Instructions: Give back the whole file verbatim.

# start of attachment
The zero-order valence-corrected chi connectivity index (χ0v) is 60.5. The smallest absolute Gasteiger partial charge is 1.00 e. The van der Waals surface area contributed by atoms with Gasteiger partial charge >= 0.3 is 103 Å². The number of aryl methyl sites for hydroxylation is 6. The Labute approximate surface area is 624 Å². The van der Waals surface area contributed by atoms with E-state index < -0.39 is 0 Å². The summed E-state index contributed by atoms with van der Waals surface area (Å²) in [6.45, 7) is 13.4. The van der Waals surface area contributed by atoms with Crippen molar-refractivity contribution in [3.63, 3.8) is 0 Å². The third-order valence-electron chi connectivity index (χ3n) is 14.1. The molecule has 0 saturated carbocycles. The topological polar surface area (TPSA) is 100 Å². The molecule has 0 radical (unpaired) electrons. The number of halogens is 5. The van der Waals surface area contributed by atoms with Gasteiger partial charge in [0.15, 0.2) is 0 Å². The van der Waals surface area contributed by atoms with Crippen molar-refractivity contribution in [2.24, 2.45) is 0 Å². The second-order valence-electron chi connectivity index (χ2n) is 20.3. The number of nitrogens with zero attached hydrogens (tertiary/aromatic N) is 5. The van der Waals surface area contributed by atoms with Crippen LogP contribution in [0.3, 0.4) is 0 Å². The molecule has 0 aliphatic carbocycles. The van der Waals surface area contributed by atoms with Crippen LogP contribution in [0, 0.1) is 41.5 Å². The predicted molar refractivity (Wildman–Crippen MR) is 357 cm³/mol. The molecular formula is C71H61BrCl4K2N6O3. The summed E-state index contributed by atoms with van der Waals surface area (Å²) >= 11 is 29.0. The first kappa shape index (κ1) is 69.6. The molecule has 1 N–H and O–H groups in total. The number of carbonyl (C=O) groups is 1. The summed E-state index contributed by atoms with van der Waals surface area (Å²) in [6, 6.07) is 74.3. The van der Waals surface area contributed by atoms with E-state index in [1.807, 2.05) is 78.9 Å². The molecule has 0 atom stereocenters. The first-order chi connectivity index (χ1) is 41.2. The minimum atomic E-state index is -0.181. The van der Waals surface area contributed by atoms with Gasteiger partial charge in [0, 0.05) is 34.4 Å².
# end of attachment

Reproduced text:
The zero-order valence-corrected chi connectivity index (χ0v) is 60.5. The smallest absolute Gasteiger partial charge is 1.00 e. The van der Waals surface area contributed by atoms with Gasteiger partial charge >= 0.3 is 103 Å². The number of aryl methyl sites for hydroxylation is 6. The Labute approximate surface area is 624 Å². The van der Waals surface area contributed by atoms with E-state index < -0.39 is 0 Å². The summed E-state index contributed by atoms with van der Waals surface area (Å²) in [6.45, 7) is 13.4. The van der Waals surface area contributed by atoms with Crippen molar-refractivity contribution in [3.63, 3.8) is 0 Å². The third-order valence-electron chi connectivity index (χ3n) is 14.1. The molecule has 0 saturated carbocycles. The topological polar surface area (TPSA) is 100 Å². The molecule has 0 radical (unpaired) electrons. The number of halogens is 5. The van der Waals surface area contributed by atoms with Gasteiger partial charge in [0.15, 0.2) is 0 Å². The van der Waals surface area contributed by atoms with Crippen molar-refractivity contribution in [2.24, 2.45) is 0 Å². The second-order valence-electron chi connectivity index (χ2n) is 20.3. The number of nitrogens with zero attached hydrogens (tertiary/aromatic N) is 5. The van der Waals surface area contributed by atoms with Crippen LogP contribution in [0.3, 0.4) is 0 Å². The molecule has 0 aliphatic carbocycles. The van der Waals surface area contributed by atoms with Crippen LogP contribution in [0, 0.1) is 41.5 Å². The predicted molar refractivity (Wildman–Crippen MR) is 357 cm³/mol. The molecular formula is C71H61BrCl4K2N6O3. The summed E-state index contributed by atoms with van der Waals surface area (Å²) >= 11 is 29.0. The first kappa shape index (κ1) is 69.6. The molecule has 1 N–H and O–H groups in total. The number of carbonyl (C=O) groups is 1. The summed E-state index contributed by atoms with van der Waals surface area (Å²) in [6, 6.07) is 74.3. The van der Waals surface area contributed by atoms with E-state index in [1.807, 2.05) is 78.9 Å². The molecule has 0 atom stereocenters. The first-order chi connectivity index (χ1) is 41.2. The minimum atomic E-state index is -0.181. The van der Waals surface area contributed by atoms with Gasteiger partial charge in [0, 0.05) is 34.4 Å².